Patient satisfaction survey scores are not an appropriate metric to differentiate performance among anesthesiologists

J Clin Anesth. 2020 Oct;65:109814. doi: 10.1016/j.jclinane.2020.109814. Epub 2020 May 7.


Study objective: With the focus of patient-centered care in healthcare organizations, patient satisfaction plays an increasingly important role in healthcare quality measurement. We sought to determine whether an automated patient satisfaction survey could be effectively used to identify outlying anesthesiologists.

Design: Retrospective Observational Study.

Setting: Vanderbilt University Medical Center (VUMC).

Measurements: Patient satisfaction data were obtained between October 24, 2016 and November 1, 2017. A multivariable ordered probit regression was conducted to evaluate the relationship between the mean scores of responses to Likert-scale questions on SurveyVitals' Anesthesia Patient Satisfaction Questionnaire 2. Fixed effects included demographics, clinical variables, providers and surgeons. Hypothesis tests to compare each individual anesthesiologist with the median-performing anesthesiologist were conducted.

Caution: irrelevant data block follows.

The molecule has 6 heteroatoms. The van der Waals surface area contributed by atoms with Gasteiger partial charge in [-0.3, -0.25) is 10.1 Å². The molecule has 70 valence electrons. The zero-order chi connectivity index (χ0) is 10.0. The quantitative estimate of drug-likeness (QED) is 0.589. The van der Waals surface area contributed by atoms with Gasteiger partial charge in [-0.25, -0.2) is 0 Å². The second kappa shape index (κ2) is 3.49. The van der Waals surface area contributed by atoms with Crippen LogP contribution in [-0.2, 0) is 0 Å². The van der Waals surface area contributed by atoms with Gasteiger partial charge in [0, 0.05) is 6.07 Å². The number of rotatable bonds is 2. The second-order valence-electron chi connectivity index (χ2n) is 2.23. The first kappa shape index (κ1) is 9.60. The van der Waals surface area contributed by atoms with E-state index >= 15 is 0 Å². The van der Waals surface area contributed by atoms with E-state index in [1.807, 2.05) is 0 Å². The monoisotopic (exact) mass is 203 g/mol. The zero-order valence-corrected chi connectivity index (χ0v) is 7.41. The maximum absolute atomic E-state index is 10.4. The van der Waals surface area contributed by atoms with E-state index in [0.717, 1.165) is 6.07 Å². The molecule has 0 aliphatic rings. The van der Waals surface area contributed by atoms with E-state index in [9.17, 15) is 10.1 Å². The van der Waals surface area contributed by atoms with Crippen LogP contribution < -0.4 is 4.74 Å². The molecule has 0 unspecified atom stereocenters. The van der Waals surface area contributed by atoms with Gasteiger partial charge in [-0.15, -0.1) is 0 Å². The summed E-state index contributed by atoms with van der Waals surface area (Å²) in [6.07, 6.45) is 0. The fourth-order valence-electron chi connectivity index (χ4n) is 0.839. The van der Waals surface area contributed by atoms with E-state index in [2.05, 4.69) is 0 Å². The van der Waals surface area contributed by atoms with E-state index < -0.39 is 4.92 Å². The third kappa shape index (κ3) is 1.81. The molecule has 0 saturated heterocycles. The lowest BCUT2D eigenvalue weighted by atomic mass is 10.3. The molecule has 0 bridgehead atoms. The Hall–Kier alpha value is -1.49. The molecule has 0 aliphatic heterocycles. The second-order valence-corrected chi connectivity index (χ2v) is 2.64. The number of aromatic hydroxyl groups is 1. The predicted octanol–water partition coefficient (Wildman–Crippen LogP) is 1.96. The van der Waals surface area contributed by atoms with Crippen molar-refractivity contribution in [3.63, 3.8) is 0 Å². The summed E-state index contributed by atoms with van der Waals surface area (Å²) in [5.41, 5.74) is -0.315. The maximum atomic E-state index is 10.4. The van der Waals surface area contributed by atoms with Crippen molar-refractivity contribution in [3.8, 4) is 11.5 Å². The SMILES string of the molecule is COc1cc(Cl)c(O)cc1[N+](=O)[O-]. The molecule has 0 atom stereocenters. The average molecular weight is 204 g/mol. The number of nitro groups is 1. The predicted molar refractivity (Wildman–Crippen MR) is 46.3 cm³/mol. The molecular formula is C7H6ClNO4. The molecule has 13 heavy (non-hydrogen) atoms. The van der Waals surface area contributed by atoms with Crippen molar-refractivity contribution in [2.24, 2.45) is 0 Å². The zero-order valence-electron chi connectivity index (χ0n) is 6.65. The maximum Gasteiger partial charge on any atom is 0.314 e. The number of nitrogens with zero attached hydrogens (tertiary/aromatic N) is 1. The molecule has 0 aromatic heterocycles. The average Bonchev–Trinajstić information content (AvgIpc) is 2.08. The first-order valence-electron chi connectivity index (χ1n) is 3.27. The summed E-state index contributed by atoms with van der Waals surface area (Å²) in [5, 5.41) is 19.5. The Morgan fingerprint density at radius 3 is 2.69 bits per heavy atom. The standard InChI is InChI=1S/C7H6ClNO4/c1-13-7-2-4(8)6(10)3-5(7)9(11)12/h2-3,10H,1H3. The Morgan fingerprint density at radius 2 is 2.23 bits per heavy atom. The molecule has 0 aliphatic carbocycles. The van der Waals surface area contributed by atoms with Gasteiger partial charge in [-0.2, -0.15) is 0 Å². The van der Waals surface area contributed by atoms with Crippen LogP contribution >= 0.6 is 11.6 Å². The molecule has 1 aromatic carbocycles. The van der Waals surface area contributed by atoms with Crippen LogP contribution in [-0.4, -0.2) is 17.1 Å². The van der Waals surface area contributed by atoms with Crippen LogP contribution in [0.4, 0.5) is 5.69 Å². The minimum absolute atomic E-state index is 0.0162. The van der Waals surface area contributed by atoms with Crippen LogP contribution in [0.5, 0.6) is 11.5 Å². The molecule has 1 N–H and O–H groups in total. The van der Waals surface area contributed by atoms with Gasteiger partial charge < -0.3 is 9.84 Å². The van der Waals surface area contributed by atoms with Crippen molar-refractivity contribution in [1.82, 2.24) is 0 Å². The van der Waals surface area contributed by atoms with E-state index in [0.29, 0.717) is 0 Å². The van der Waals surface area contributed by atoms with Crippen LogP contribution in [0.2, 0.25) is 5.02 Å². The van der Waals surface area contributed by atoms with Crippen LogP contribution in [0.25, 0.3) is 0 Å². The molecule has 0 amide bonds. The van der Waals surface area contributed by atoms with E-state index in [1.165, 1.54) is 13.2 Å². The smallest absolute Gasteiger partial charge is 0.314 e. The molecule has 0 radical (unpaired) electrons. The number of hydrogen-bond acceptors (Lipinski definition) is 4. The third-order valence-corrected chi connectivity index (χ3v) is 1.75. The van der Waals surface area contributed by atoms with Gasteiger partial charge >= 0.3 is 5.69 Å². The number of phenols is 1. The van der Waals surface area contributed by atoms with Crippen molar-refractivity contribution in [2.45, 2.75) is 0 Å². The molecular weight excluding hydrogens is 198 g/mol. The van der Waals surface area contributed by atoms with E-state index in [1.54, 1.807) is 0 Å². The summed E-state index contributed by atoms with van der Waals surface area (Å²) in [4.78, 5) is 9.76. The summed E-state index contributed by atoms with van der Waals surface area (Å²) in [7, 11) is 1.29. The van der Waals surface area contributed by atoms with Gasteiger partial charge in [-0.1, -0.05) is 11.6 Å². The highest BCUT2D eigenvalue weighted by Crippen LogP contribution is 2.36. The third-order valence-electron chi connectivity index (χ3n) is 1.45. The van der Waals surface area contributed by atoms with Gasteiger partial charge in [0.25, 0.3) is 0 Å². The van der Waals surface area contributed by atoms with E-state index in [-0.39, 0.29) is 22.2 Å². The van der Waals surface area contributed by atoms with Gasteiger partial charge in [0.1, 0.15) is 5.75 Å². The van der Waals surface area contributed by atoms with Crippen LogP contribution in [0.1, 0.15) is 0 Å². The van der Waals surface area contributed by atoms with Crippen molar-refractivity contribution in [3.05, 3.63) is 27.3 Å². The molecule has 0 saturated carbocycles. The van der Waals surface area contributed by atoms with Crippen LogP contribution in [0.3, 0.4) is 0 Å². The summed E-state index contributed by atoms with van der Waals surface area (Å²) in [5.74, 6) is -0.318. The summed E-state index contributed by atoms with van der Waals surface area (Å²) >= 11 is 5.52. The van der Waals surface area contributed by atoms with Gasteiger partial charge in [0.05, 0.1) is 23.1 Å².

Main results: We analyzed 10,528 surveys, with a 49.5% overall response rate. Younger patient (odds ratio (OR) 1.011 [per year of age]; 95% confidence interval (CI) 1.008 to 1.014; p < 0.001), regional anesthesia (versus general anesthesia) (OR 1.695; 95% CI 1.186 to 2.422; p = 0.004) and daytime surgery (versus nighttime surgery) (OR 1.795; 95% CI 1.091 to 2.959; p = 0.035) were associated with higher satisfaction scores. Compared with the median-ranked anesthesiologist, we found the adjusted odds ratio for an increase in satisfaction score ranged from 0.346 (95% CI 0.158 to 0.762) to 1.649 (95% CI 0.687 to 3.956) for the lowest and highest scoring providers, respectively. Only 10.10% of anesthesiologists at our institution had an odds ratio for satisfaction with a 95% CI not inclusive of 1.

Conclusions: Patient satisfaction is impacted by multiple factors. There was very little information in patient satisfaction scores to discriminate the providers, after adjusting for confounding. While patient satisfaction scores may facilitate identification of extreme outliers among anesthesiologists, there is no evidence that this metric is useful for the routine evaluation of individual provider performance.

Keywords: Anesthesiologist; Patient satisfaction; Performance improvement; Survey score.

Publication types

  • Observational Study

MeSH terms

  • Anesthesiologists*
  • Humans
  • Odds Ratio
  • Patient Satisfaction*
  • Retrospective Studies
  • Surveys and Questionnaires